In his National Day Rally speech, Prime Minister Lee Hsien Loong attempted to address Singaporeans’ concerns over the large influx of foreigners, both as workers and as new citizens and permanent residents (PRs).
The Prime Minister said he understood these sentiments which are, he said “legitimate concerns”. He said the government took these concerns “seriously”. Nonetheless, he admitted that the government had allowed “a larger inflow of foreign workers” in the last five years. Singapore had also “taken in more new citizens and PRs”.
A Department of Statistics (DOS) report, released two days after the PM’s Rally Speech, reported that Singapore’s population has risen to beyond 5 million.
“The city-state’s total population stood at 5.08 million people at the end of June,” the DOS report said.
Of these, more than a third are foreigners. (AFP)
PM Lee’s attempt at explaining the huge influx, however, doesn’t seem to have convinced anyone, including his own grassroots leaders. In a report by the mainstream Lianhe Zaobao paper, “60 out of the 100 grassroot leaders who attended the [National Day Rally] expressed their dissatisfaction on the Prime Minister’s reasons for foreign talent.” (Source)
This should come as no surprise, really, as such concerns among Singaporeans are not new. It goes as far back as 1998 when the Member of Parliament and now-Law Minister, Mr K Shanmugam, raised these concerns in a parliamentary speech.
“That initial “little bit cheesed off” feeling seems to have rubbed off on more and more Singaporeans,” Mr Shanmugam said then. “I believe that the disgruntlement lies more with the manner in which the question of foreign talent has been handled,” he added.
At the crux of the matter, Mr Shanmugam feels, are two factors:
- The definition of the term “foreign talent”.
- That these “foreign talent” only use S’pore as springboard to other countries.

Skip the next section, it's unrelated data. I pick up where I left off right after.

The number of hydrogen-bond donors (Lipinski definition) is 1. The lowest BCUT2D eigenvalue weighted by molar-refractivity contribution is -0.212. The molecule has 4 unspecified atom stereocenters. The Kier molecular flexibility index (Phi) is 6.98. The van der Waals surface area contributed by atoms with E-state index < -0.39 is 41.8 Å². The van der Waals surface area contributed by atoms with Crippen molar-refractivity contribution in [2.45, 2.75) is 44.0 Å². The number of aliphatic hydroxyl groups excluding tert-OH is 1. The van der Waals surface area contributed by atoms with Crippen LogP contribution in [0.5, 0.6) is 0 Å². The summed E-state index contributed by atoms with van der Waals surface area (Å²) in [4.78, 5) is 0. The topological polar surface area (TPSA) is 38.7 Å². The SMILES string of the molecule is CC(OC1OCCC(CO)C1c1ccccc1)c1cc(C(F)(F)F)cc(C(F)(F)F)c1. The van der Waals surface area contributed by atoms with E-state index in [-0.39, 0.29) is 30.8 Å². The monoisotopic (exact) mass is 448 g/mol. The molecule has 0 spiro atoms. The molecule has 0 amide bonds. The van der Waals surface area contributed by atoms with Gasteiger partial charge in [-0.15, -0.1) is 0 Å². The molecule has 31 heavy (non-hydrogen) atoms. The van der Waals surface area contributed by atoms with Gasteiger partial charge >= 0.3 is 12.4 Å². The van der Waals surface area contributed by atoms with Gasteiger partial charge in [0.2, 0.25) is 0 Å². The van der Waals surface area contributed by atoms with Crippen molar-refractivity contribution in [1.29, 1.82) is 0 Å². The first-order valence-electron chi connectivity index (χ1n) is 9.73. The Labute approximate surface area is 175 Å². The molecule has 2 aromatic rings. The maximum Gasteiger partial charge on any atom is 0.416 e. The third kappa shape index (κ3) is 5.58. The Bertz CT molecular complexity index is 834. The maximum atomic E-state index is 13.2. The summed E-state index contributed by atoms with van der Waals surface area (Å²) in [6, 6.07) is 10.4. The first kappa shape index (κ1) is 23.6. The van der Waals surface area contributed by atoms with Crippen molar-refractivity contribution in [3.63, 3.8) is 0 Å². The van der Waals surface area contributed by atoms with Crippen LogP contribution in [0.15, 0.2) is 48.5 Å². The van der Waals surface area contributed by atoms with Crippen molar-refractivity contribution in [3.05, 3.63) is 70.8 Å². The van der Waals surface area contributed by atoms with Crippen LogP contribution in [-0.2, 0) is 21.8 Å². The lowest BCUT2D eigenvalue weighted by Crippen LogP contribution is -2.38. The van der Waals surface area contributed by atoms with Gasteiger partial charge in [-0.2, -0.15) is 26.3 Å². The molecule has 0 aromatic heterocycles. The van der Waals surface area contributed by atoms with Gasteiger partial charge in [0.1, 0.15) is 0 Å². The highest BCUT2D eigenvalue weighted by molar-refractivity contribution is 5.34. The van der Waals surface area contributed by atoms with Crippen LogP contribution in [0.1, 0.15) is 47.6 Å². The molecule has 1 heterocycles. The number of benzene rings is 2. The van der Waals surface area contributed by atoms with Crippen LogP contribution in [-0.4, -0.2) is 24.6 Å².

The Prime Minister, in his NDR speech, did not seem to address these two issues squarely.
It’s been 12 years since Mr Shanmugam’s speech in Parliament, highlighting the concerns of S’poreans.
Has the Government listened?
Or is it hell-bent on pushing ahead with its open-door policy in the name of economic growth even as those like Mr Shanmugam and many others continue to raise a myriad of issues of concerns – conerns which the government does not seem to be addressing – or indeed, as the PM has shown, sidestepped altogether?
Here is Mr Shanmugam’s 1998 speech as a backbench Member of Parliament.
Sir [The Speaker of Parliament], since the Prime Minister first spoke on the subject of attracting foreign talent at last year’s  National Day Rally, the issue of foreign talent has become topical, prompting comments from many Singaporeans. Foreigners brought in under the talent scheme have now become a conspicuous presence in Singapore. We meet them everywhere. With their greater presence, the subject has increasingly and perhaps inevitably become a gut issue.
Voices of concern were already heard from the beginning when the Prime Minister called for a national effort to draw and embrace talent from abroad. There were questions about the implications of such a policy. Some were worried that more foreigners meant more intense competition for limited resources, be it jobs, schools, recreational facilities, or simply space. Others saw social problems that might rise as a result of in-rush of foreign influence or a clash of cultural values.
As NTUC Chief and Minister without Portfolio, Mr Lim Boon Heng, said last October , our workers were a little cheesed off by the Government’s move to bring in more foreign talent. He had formed this impression after a dialogue session with some 200 union leaders. That initial “little bit cheesed off” feeling seems to have rubbed off on more and more Singaporeans, particularly in the light of the current regional crisis.
I talked to some people about foreign talent and the gut reaction is quite revealing. They question the perceived favourable treatment of foreigners over locals. They ask: Why is JTC subsidizing foreign talent by renting out flats to them at below market rates? Why is the Government still giving companies tax incentives to defray the costs of bringing in more foreigners at a time when the job security of Singaporeans is uncertain, and indeed a number of our citizens have actually been retrenched?